A FARMER has pleaded with visitors not to enter fields with sheep during lambing season.

Farmer Willie Weatherson, of Haltwhistle, is one of the many farmers asking tourists and visitors in Northumberland to be more vigilant when walking in fields where there are sheep and other livestock.

Like many farmers, Willie is very aware of how the area surrounding his fields are now becoming popular with tourists, especially during lockdown but wants to try and raise more awareness of why it is important to not enter field with animals in – especially when some fields have pregnant sheep or lambs in it.

He said : "It is not all of the public who visit the area enter fields with sheep or cows, but there are a few that do it and do not seem to care about the livestock in fields.

"Although we cannot stop people from walking in fields, we do ask and beg people to look at where they are before continuing to walk. There are other paths they can take that do not go through farm lands and we ask them to take those instead.

"Sheep scare naturally, they run away from people and even with dogs on leads walking in the fields .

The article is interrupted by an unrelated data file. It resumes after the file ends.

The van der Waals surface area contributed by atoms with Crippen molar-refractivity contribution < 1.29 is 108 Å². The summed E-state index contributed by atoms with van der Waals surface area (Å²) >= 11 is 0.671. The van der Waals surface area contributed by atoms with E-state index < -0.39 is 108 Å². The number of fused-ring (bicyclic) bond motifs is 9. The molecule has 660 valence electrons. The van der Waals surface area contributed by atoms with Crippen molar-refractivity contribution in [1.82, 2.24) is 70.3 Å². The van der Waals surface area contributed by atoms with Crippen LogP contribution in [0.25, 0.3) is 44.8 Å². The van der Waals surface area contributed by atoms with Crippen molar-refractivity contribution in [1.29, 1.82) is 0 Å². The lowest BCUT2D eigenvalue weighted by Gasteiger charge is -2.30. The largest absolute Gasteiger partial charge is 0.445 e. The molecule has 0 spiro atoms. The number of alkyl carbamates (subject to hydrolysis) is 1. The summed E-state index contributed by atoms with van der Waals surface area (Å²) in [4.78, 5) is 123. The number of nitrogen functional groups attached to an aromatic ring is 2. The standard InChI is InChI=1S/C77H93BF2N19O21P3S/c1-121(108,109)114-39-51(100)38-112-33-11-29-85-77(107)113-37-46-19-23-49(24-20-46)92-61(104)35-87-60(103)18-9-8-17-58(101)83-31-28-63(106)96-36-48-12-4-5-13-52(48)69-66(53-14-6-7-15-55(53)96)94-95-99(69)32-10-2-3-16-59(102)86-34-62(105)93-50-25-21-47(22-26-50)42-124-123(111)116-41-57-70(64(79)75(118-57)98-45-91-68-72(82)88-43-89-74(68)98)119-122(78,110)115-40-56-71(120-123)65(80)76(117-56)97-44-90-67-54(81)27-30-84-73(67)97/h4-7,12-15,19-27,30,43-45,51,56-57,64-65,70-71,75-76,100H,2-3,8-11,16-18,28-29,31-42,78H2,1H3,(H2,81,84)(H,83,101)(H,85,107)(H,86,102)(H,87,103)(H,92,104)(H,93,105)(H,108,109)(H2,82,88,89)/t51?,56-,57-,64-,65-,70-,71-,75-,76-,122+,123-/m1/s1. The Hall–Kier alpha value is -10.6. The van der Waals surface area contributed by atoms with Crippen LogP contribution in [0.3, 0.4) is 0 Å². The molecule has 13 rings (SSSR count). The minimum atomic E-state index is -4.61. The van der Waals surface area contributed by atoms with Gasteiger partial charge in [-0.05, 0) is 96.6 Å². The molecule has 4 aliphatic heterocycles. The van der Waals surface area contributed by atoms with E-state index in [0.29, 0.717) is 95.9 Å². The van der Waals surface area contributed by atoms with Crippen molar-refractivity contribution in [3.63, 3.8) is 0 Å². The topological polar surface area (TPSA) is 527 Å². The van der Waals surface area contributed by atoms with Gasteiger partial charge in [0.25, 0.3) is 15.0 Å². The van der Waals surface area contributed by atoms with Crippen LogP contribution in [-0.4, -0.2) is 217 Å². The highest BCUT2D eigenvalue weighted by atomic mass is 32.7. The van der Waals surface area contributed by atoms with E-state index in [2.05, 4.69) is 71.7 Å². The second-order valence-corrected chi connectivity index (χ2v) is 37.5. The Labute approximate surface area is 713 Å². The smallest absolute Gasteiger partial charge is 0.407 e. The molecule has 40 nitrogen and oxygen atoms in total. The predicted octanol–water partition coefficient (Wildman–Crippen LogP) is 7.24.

"Lambing season is tough enough, so farmers do not need the extra pressure or stress of lambs being trampled on when sheep have been scared by people or dogs off lead. Additionally we do not need any traumatic births or complicated labours that will cost us our sheep.

"It is not a one-off occasion as it happens nearly every day but in April, it is important to make sure people do not walk in fields with the sheep.

"We also must warn the public that if a dog does attack a sheep – we can legally shoot it to protect our sheep. The sheep are our livelihood and we have to protect them and will not hesitate.

"The National Park have been amazing and have tried to make the public more aware of the issues they are causing by entering a field with livestock in it during this time of the year.

Speaking on behalf of the National Park, Margaret Anderson, senior ranger at Northumberland National Park Authority, said: “Early spring is an important time for farm animals and wildlife, especially when sheep are pregnant and ground nesting birds, including oystercatchers, lapwing, and the Park’s iconic curlew, might be nearby.

“Over recent years we have welcomed more and many new visitors to the National Park, and whilst we welcome this, it is always important to ask visitors to follow the countryside code and keep dogs on a lead, especially at this crucial time of year for livestock and wildlife.

“We ask that visitors stick to designated paths, close gates, and keep dogs on leads and take extra care near livestock, as dogs can easily scare or harm farm animals, so please keep a safe distance.”